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It’s time to use our imagination in the war against terror.
The recent horrors in Paris command us to think out of the box. So here’s a modest proposal: a Foreign Legion of Muslim troops from Western countries.
You will hear — indeed, will need to hear — a lot of uncomfortable ideas as incidents like those in Paris multiply. We stand paralyzed between doing barely enough (Obama) and doing too much (Bush) and we need efficacious fresh initiatives within our narrow real-world options. Consider what France’s outgoing anti-terror magistrate, Marc Trevidic, said in Paris Match: “Our darkest days are ahead of us. The real war [ISIL] intends to wage on our soil has not yet begun.” Now think again with an open mind.
Since ISIL persists in uniting ethnically diverse Muslims to wage war, not least to drive a bloody wedge between Muslim immigrants and their host countries — why not turn the tables? Create a Muslim military corps of immigrant volunteers with the values of their Western countries to take on ISIL.
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Such a force would confront ISIL with its own methods, allow Muslims to fight for their new values, generate an anti-jihadi jihad, unite Shiite and Sunni under a common cause bonded by democratic principles, and give such people the chance to dispel the shadow of disloyalty by serving their country of choice. That they’ve chosen a preferred geographical soil should also mean that they’ve opted for the values therein. If their lands of origin failed to bond them and disarm their sectarian enmities, this is their chance. Why have they come if not to rise above the those things that forced them to come? And if they wish for their new haven to stay strong and stable, to remain a haven, they should be given the option to defend it. Not to mention the option to spread the principles that make it a haven back to their own lands of origin.
Let us swiftly address the reflex objections that may cast immediate doubts over the idea.
1. Wasn’t this what the U.S. tried, in vain, to do by arming the “moderate” opposition to Assad? No, not exactly. Here we are talking about, say, Frenchmen from immigrant families willing to fight — in Muslim lands abroad — those who threaten France. If they cannot be trusted to keep from handing over their weapons to ISIL once they hit the ground, they shouldn’t be living in France in the first place.
2. Isn’t this spreading of freedom by force precisely what we disastrously attempted in Iraq? Yes, but there’s a huge difference. The toppling of Saddam was followed by an occupation of foreign troops. That, to many people, constituted a “Crusade.” Enough said. But whatever your concerns, think hard and make sure that they’re not based on your doubts about the fundamental loyalties or moderation of such a military force. If so, you should face the implications. Either you are a racist, or they shouldn’t be living in France.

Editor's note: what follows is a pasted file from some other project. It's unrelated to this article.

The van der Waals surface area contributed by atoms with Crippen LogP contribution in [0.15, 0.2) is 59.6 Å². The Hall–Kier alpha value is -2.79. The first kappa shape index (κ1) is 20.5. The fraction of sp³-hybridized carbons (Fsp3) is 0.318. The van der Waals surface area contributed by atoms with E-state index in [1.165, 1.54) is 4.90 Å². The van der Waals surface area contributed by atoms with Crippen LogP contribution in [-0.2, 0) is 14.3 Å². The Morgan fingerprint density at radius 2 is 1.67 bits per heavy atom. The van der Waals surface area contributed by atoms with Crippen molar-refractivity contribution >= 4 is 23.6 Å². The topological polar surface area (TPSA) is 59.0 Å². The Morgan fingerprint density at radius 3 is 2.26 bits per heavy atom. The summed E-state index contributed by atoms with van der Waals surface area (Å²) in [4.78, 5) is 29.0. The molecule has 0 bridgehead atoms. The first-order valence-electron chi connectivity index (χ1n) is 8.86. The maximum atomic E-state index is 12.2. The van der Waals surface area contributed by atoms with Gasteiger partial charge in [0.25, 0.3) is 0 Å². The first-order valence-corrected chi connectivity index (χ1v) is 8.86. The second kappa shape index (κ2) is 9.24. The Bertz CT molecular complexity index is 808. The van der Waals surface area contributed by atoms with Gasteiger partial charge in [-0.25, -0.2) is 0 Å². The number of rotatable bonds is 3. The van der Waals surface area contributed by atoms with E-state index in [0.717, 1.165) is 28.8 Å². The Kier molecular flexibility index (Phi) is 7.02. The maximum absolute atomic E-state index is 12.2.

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Many commentators have noted that the spike in unfettered allied bombing of Syrian cities and renewed hostility toward Arabs in our midst is exactly what Al Qaeda and now ISIL wanted to achieve. It would confound their plans if a volunteer Muslim army from our countries chose to pick up their gauntlet. Furthermore, such an army would finally create the kind of space to which they would want to return and live with their families. That gives them an added incentive, one missing from any occupation composed of “foreign” troops.
We keep hearing that nobody chooses to leave their homeland if not for terrible pressures. Given the slightest chance of decent conditions, they would go back. Here then is that chance for them to create those conditions.
If it’s not too “racist” to say so, it would also allay the fears of many Europeans about their societies’ ability to absorb so many migrants — fears that have terrified the bien pensant by boosting support for right-wing political parties. Give those migrants a (fighting) chance to go back. And as a bonus, make the countries that largely sponsor radical Islam — such as Saudi Arabia — pay for the initiative. Here is their chance to demonstrate their good faith to the world, to undo the chaos they’ve wrought or be exposed as charlatans.
Finally, perhaps the biggest bonus of all: We would no longer depend on Vladimir Putin to do our dirty work for us.
Melik Kaylan, an Anglo-Turk, is a foreign affairs columnist for Forbes.com and co-author of “The Russia-China Axis: The New Cold War” (Encounter Books, 2014).
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